ON THE TELEPHONE POLE
Voices of the Shore, a benefit performance for the Boys and Girls Club, will be held Friday, April 25, at 7 p.m. at the Franktown United Methodist Church. [Read more...]
The Cape Charles Historical Society will hold its annual Low Country Shrimp Boil on Saturday April 26 at the Cape Charles Museum from 5-9 p.m. April 26 is also Garden Day on the Eastern Shore, a great time to visit. [Read more...]
Sunday, April 27, from 1:30-3 p.m. Blessing of the Worms at New Roots Youth Garden.
Holding an event of interest to the general public in or near Cape Charles? Send an email to
[email protected] and your event will be listed in ON THE TELEPHONE POLE. Events will normally be publicized the same week they occur. Deadline for submission is the preceding Saturday.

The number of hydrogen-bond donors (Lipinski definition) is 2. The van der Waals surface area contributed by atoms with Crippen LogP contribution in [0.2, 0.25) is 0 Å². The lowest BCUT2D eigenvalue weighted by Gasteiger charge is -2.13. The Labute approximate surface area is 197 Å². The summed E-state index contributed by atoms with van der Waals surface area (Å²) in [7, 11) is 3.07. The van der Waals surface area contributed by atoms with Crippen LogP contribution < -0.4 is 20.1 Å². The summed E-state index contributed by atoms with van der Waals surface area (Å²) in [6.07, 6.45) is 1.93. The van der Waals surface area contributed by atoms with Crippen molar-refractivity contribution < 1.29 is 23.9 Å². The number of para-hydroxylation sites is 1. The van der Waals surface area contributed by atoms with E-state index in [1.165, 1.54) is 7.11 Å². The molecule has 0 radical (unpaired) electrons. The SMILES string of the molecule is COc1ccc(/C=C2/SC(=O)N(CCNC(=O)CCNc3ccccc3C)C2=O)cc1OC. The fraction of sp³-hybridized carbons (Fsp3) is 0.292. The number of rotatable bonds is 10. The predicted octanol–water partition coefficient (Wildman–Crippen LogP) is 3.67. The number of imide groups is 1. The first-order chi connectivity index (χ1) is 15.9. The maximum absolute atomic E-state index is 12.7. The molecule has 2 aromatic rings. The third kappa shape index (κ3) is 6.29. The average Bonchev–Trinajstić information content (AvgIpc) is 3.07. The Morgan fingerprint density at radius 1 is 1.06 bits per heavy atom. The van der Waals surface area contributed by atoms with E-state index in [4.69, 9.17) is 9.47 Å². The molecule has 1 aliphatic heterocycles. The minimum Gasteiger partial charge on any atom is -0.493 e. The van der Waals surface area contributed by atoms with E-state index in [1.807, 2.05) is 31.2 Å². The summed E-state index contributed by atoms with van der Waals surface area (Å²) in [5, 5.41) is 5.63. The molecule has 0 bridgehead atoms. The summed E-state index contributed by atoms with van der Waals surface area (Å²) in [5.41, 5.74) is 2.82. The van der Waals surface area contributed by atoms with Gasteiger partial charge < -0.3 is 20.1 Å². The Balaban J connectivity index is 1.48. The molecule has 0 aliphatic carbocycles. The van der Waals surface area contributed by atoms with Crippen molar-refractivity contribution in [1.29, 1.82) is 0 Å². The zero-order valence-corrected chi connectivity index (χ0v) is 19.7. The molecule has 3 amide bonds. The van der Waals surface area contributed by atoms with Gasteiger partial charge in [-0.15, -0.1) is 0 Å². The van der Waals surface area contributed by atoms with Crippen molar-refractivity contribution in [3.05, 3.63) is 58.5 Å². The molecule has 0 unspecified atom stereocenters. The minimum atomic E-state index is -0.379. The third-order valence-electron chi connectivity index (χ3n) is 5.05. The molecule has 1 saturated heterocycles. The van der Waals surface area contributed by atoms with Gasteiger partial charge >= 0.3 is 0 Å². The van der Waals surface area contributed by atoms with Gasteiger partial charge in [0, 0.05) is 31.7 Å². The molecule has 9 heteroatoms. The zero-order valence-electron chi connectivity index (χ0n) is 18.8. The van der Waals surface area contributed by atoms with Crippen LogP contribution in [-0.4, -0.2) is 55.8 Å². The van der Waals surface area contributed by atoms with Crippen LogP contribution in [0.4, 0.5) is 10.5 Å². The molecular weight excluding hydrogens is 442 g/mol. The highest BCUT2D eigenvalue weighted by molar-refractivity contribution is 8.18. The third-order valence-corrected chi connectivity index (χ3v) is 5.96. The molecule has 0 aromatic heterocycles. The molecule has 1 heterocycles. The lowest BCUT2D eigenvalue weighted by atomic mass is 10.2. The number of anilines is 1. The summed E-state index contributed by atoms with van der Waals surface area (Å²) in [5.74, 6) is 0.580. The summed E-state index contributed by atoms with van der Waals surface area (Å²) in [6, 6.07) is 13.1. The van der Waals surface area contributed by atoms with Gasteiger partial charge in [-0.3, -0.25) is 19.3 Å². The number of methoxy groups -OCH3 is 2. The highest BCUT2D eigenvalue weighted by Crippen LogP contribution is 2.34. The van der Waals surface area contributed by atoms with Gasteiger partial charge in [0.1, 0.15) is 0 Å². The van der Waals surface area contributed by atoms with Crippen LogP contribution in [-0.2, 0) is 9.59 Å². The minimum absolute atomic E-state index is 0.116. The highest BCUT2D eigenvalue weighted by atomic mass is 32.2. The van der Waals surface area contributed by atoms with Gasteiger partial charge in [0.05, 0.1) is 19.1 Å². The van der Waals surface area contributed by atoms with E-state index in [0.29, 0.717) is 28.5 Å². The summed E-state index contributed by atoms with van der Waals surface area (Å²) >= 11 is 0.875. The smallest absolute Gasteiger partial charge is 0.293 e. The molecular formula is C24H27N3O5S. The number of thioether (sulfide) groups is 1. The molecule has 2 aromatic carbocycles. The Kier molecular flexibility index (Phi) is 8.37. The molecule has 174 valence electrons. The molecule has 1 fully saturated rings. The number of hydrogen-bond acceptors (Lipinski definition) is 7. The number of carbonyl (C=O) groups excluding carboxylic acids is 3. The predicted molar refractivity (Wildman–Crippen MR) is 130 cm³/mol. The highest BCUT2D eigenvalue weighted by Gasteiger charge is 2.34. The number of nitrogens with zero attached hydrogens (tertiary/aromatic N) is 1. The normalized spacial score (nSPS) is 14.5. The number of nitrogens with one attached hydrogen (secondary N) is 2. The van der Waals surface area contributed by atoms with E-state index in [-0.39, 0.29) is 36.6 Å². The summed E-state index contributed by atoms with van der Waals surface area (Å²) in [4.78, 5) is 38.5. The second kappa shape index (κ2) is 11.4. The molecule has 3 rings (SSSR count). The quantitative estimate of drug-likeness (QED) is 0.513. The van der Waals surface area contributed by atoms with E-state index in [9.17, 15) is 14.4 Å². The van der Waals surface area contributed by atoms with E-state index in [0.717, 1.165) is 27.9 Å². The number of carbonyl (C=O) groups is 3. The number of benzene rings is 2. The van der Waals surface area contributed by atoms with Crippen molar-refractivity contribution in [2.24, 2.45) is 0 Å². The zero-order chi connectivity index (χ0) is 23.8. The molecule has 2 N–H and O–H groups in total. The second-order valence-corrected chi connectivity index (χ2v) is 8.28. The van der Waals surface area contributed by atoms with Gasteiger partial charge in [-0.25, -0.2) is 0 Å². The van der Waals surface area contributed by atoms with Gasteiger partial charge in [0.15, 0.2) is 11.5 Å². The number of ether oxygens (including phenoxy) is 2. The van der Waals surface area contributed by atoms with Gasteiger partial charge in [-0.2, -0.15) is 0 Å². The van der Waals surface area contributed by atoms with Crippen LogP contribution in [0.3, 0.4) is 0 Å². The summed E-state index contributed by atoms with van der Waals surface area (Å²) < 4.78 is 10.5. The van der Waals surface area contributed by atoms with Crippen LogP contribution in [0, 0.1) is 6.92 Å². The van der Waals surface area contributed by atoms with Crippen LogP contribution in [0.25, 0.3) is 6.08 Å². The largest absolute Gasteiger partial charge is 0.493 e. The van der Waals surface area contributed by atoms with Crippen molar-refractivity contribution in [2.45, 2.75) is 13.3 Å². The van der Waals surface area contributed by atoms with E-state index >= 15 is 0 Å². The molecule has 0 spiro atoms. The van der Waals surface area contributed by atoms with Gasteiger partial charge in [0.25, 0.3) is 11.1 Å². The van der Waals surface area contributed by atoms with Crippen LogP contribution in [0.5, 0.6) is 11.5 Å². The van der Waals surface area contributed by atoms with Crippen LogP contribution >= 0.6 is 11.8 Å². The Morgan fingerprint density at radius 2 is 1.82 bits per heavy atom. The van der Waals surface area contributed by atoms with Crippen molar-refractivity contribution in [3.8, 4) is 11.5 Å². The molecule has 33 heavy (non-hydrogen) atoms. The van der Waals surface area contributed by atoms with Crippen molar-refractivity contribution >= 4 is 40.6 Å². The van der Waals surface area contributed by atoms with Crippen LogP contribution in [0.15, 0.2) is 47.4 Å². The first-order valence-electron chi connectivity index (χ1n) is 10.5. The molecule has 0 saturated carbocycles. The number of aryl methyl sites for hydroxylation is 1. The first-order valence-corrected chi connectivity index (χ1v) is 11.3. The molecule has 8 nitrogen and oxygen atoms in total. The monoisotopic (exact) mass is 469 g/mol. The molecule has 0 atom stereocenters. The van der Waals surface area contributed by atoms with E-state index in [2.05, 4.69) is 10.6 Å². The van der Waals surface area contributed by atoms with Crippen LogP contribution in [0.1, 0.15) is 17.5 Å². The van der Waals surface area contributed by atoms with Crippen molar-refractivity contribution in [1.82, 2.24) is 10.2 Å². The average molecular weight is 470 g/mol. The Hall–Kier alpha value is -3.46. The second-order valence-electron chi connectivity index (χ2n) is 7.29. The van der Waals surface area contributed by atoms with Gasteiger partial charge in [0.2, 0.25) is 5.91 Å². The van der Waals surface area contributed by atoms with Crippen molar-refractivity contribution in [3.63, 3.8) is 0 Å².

The next Science and Philosophy Seminar of the Eastern Shore of Virginia is “Born Between the Bombs” at 12:30 p.m. Friday, April 25, in the Lecture Hall of the Eastern Shore Community College, 29300 Lankford Hwy., Melfa. [Read more...]
CLICK to view poster with full details.
The Chesapeake Bay Foundation and its partners are recruiting volunteers for the 26th Clean the Bay Day, CBF’s annual shoreline cleanup scheduled for Saturday, June 7, from 9 a.m. to 12 noon. [Read more...]
By DORIE SOUTHERN
Cape Charles Wave
April 14, 2014
Developer Patrick Hand hopes to replace the old Be-Lo grocery store on Mason Avenue with a mixed-use building with commercial storefronts at ground level and condos upstairs. Last Monday (April 7) he asked the Board of Zoning Appeals to allow reduced setbacks, fewer parking spaces, and reduced green space for his project. But the Board wanted more information, and is meeting again today (April 14) at 4 p.m. at Town Hall.